The use of chimneys will remove all emissions from the stove away from the cooking space if there are no leaks in the stove and chimney. A functional chimney will thus protect household members from pollutants caused by burning fuels under the condition that it is regularly cleaned.   The installation of a smoke hood can aslo be extremely effective in improving the air quality in houses, too. This applies especially, when traditional biomass burning stoves are being used without a chimney. In addition, some efficient stoves may not be clean and therefore employing a smoke hood allows for health benefits coupled with lower operating costs. Moreover, in some cultures, an open fire plays a special social role as a place around which the family gathers, traditional meals are cooked or other important rituals. As a result the introduction of improved cookstoves is difficult and a smoke hood serves as the best alternative for improving indoor air quality.

However, chimneys and smoke hoods will have only limited effects in areas where homes are tightly clustered together with minimal space between adjacent houses as in the case of urban slums. Under such conditions, the emissions vented through the chimney or hood lead to significant outdoor air pollution around the houses which affects the indoor air quality, too.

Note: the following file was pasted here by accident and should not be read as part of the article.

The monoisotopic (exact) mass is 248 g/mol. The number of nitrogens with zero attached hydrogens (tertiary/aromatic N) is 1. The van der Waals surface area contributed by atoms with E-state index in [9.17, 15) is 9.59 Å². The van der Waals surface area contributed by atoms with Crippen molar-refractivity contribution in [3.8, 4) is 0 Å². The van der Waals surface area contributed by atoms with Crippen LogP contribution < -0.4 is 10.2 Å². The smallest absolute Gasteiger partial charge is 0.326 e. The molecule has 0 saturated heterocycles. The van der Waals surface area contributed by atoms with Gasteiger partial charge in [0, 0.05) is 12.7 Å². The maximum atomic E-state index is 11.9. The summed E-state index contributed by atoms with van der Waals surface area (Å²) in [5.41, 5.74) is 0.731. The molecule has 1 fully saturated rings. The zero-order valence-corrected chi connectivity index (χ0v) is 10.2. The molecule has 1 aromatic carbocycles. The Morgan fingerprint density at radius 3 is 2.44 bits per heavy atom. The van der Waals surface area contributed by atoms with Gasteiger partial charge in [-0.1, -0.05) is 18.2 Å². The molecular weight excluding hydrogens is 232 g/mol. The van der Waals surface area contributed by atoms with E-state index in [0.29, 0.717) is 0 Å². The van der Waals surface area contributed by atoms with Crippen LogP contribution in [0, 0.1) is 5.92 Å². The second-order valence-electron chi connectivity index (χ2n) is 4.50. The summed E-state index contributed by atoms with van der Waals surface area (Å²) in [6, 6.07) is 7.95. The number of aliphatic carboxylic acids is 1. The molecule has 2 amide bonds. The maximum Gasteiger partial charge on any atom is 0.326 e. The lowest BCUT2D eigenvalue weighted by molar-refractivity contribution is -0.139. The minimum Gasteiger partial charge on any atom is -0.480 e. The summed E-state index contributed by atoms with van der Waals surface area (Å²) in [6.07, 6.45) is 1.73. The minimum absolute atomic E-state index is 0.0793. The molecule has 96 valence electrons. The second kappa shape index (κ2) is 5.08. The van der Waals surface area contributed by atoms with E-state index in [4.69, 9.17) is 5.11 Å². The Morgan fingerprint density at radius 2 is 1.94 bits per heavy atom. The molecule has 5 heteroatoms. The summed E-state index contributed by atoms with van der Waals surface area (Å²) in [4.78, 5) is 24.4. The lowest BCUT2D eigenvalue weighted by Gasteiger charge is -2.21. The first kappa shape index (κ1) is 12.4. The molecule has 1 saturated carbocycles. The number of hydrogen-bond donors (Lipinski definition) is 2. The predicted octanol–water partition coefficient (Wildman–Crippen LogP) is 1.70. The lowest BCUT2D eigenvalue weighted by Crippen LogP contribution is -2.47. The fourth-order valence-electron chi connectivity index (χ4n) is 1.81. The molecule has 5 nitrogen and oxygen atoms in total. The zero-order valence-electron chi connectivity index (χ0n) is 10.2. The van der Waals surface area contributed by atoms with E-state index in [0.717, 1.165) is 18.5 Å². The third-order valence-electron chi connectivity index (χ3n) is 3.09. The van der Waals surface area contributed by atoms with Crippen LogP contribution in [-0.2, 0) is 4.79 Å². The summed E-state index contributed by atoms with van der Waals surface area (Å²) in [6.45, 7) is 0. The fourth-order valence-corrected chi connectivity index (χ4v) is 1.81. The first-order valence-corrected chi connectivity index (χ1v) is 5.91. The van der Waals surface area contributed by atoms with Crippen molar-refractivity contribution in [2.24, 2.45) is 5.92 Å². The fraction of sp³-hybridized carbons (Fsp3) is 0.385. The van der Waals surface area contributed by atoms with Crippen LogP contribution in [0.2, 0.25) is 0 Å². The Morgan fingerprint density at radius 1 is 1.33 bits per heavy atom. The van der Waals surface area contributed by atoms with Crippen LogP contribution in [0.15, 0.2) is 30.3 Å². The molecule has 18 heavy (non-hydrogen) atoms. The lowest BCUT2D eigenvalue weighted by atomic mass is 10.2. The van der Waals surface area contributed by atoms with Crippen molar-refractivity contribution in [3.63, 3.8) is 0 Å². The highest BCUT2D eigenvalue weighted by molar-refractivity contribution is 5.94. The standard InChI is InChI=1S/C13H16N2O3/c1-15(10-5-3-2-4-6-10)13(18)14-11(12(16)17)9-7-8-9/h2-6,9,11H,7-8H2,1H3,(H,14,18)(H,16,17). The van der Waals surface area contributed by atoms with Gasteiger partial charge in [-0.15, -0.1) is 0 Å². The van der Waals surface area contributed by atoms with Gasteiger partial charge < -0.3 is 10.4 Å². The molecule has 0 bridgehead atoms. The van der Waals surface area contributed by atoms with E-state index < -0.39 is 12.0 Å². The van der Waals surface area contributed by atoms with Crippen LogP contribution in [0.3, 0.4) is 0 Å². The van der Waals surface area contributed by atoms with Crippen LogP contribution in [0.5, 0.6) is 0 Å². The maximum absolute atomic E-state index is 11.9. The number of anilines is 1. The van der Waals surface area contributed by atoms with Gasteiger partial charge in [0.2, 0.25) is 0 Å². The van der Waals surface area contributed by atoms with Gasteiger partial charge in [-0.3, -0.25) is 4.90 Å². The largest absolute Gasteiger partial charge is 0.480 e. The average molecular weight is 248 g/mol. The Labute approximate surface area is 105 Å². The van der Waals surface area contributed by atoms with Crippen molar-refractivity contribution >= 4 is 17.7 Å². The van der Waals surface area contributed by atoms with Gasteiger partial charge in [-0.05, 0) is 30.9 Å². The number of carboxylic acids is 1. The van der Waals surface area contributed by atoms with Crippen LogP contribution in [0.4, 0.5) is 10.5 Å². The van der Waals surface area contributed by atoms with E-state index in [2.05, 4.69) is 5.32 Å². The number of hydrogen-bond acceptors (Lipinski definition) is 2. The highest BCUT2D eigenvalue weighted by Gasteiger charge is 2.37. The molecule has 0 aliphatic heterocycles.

What prevents households from applying the different methods to reduce IAP?

  • male and female sometimes like the smoky taste of food. Therefore, they are not interested in 100% smokeless cooking.
  • some household cook inside with little ventilation to avoid higher firewood consumption because of the wind;
  • households often do not have a stock of cut wood drying over months as the stock is difficult to be protected against theft;
  • the use of chimney is difficult for thatched roofs;


SDGs: Reaching the goal to reduce this extremely harmful IAP would significantly help to achieve several of the internationally agreed Sustainable Development Goals (see Energy and the SDGs), especially Goal 7, 2, 3, and 13.

Targets include

  • access to clean energy (Indicator 7.1.2 Proportion of population with primary reliance on clean fuels and technology),
  • improve nutrition (food needs to be cooked) and increase agricultural productivity (2.1.1 Prevalence of undernourishment),
  • health issues like the child mortality rate, (3.2.1 Children under 5 mortality rate and 3.9.1: Mortality rate attributed to household and ambient air pollution), and
  • climate change (Up to 25% of black carbon emissions come from burning solid fuels for household energy needs).

Many organizations are already working on this field to make improvements in this issue.